from BikePortland.org » Appeals denied, groups now want injunction to stop Timberline MTB Park

Without opportunities for non-motorized recreation, many people will never gain an appreciation for nature that turns them into exactly the kind of environmental advocates, donors and voters that groups like the Sierra Club and Mazamas depend on.

BikePortland has a great article that y’all should read.  Bottom line, mountain bikers need a place to ride and we’ll take care of those places.  Local Eugene group Disciples of Dirt do tons of environmental trail work, and yet we are denied places to ride like the Ribbon Trail by hiker groups like The Obsidians and Friends of Hendricks Park who don’t understand the environmental benefits of mt. biking and their advocacy groups.

As a backpacker, environmentalist, and biologist (sort of), I understand why groups like Friends of Mt. Hood, Bark, Mazamas, Federation of Western Outdoor Clubs, Northwest Environmental Defense Center, and Oregon Chapter of the Sierra Club might initially be wary of a mt. bike area on Mt. Hood.  But, as a mt. unicycler and occasional mt. biker, I know those fears are exaggerated, unfounded, and uneducated.  It’s time that outdoors and environmental groups stop hating on mt. bikers . Mt. bikers like Disciples of Dirt are stewards of the environment, not crazy ruffians trampling a pristine wilderness.

Furthermore, if we don’t have a condoned place to ride, renegade riders will make their own trails and those rarely are environmentally safe.  I don’t condone this, but it happens.  Having sanctioned places to ride keeps new riders riding on trails that are maintained by groups like Disciples of Dirt, rather than making their own trails wherever they want and leaving them to erosion.

Anyway, it’s rare that internet comments are useful, but you should read the following quoted comments from the BikePortland article.  They succinctly explain why YOU should support mountain bike trails, which are currently very rare.

 

rwl1776 March 12, 2013 at 11:44 am

A reminder for those who remember the Mt Hood Legacy Act, championed by Earl Bluemenauer: Mountainbikers LOST access to 110 miles of singletrack in the Mt Hood Area, out of the 210 they were legally allowed to ride AND had done so for over two decades. These same recreational riders poured untold hours into the maintenance of these trails that all people could enjoy. This new Timberline MTB park would help to make up for the access mountainbikers lost forever. Please remind Mazamas and the others about these facts! P.S. What is the opinion of OregonWild about this MTB park, anyone know? They were the driving force behind the Mt. Hood Legacy Act……..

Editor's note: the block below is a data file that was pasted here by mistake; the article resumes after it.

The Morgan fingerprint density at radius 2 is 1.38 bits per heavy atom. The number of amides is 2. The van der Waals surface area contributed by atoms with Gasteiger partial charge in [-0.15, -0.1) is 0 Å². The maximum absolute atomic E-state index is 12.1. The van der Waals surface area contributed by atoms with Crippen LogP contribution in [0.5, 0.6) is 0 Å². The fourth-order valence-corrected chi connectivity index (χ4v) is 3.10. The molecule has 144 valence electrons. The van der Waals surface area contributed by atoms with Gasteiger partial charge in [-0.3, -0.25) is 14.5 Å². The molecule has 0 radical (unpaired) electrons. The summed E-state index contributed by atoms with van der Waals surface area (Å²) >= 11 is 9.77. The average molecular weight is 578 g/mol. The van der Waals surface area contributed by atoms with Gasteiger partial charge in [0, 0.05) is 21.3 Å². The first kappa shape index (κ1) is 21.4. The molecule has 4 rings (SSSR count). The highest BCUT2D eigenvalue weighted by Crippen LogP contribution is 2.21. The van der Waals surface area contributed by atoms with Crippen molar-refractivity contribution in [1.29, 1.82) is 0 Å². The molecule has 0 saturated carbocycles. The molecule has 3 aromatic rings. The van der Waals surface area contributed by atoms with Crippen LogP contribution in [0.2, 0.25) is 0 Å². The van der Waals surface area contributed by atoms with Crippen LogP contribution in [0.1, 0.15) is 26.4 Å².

SilkySlim March 12, 2013 at 11:55 am

If you think of Mt. Hood as a big pie graph, how big would the slice be for this MTB area? Unless my estimation skills are way off, I am betting 1% or less. And of an area already being used recreation.

My point – bring it on! And I say that as someone way to scared to take on such downhill riding.

Eastsider March 12, 2013 at 12:15 pm

Without opportunities for non-motorized recreation, many people will never gain an appreciation for nature that turns them into exactly the kind of environmental advocates, donors and voters that groups like the Sierra Club and Mazamas depend on.

Bikes belong.

Burk March 12, 2013 at 12:33 pm

Having ridden on the course in Whistler I just can’t see how anyone could be against this in Oregon. From what I could tell the environmental impact was no different than the ski resort service roads. None of the trails impacted hiking routs… I just can’t see a real downside.

The upside on the other hand, I imagine this would be a huge financial boost to the area. Timberline obviously, but bike rentals, restaurants, bike shops, hotels… and such a great way to get people outside and enjoying the area.

I’m not getting how some groups are against this.

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